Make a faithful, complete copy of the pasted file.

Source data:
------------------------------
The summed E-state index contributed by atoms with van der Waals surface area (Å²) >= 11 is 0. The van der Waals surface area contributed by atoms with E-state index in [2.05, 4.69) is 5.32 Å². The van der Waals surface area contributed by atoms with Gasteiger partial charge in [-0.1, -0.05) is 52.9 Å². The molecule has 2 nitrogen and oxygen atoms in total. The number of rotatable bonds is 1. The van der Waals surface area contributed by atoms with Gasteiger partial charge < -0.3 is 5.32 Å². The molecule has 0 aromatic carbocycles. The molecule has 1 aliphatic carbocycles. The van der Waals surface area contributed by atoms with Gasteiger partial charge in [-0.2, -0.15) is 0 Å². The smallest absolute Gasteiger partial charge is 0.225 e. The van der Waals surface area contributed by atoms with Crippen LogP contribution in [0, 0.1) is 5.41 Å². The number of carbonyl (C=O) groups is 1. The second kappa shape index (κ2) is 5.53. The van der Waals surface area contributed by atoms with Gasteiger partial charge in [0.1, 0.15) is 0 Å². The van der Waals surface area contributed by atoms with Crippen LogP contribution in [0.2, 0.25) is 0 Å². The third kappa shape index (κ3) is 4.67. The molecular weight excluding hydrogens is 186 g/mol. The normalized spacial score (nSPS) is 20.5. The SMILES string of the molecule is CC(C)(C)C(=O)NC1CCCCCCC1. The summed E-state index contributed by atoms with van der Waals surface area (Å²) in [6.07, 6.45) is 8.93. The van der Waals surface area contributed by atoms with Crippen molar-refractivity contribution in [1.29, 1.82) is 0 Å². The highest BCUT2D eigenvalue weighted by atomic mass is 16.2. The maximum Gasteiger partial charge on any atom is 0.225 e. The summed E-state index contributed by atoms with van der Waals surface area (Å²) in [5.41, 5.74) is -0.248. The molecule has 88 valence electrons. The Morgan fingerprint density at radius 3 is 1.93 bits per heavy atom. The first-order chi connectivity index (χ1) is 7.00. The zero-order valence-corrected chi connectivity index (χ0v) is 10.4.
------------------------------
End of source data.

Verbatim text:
The summed E-state index contributed by atoms with van der Waals surface area (Å²) >= 11 is 0. The van der Waals surface area contributed by atoms with E-state index in [2.05, 4.69) is 5.32 Å². The van der Waals surface area contributed by atoms with Gasteiger partial charge in [-0.1, -0.05) is 52.9 Å². The molecule has 2 nitrogen and oxygen atoms in total. The number of rotatable bonds is 1. The van der Waals surface area contributed by atoms with Gasteiger partial charge < -0.3 is 5.32 Å². The molecule has 0 aromatic carbocycles. The molecule has 1 aliphatic carbocycles. The van der Waals surface area contributed by atoms with Gasteiger partial charge in [-0.2, -0.15) is 0 Å². The smallest absolute Gasteiger partial charge is 0.225 e. The van der Waals surface area contributed by atoms with Crippen LogP contribution in [0, 0.1) is 5.41 Å². The number of carbonyl (C=O) groups is 1. The second kappa shape index (κ2) is 5.53. The van der Waals surface area contributed by atoms with Gasteiger partial charge in [0.1, 0.15) is 0 Å². The van der Waals surface area contributed by atoms with Crippen LogP contribution in [0.2, 0.25) is 0 Å². The third kappa shape index (κ3) is 4.67. The molecular weight excluding hydrogens is 186 g/mol. The normalized spacial score (nSPS) is 20.5. The SMILES string of the molecule is CC(C)(C)C(=O)NC1CCCCCCC1. The summed E-state index contributed by atoms with van der Waals surface area (Å²) in [6.07, 6.45) is 8.93. The van der Waals surface area contributed by atoms with Crippen molar-refractivity contribution in [1.29, 1.82) is 0 Å². The highest BCUT2D eigenvalue weighted by atomic mass is 16.2. The maximum Gasteiger partial charge on any atom is 0.225 e. The summed E-state index contributed by atoms with van der Waals surface area (Å²) in [5.41, 5.74) is -0.248. The molecule has 88 valence electrons. The Morgan fingerprint density at radius 3 is 1.93 bits per heavy atom. The first-order chi connectivity index (χ1) is 7.00. The zero-order valence-corrected chi connectivity index (χ0v) is 10.4.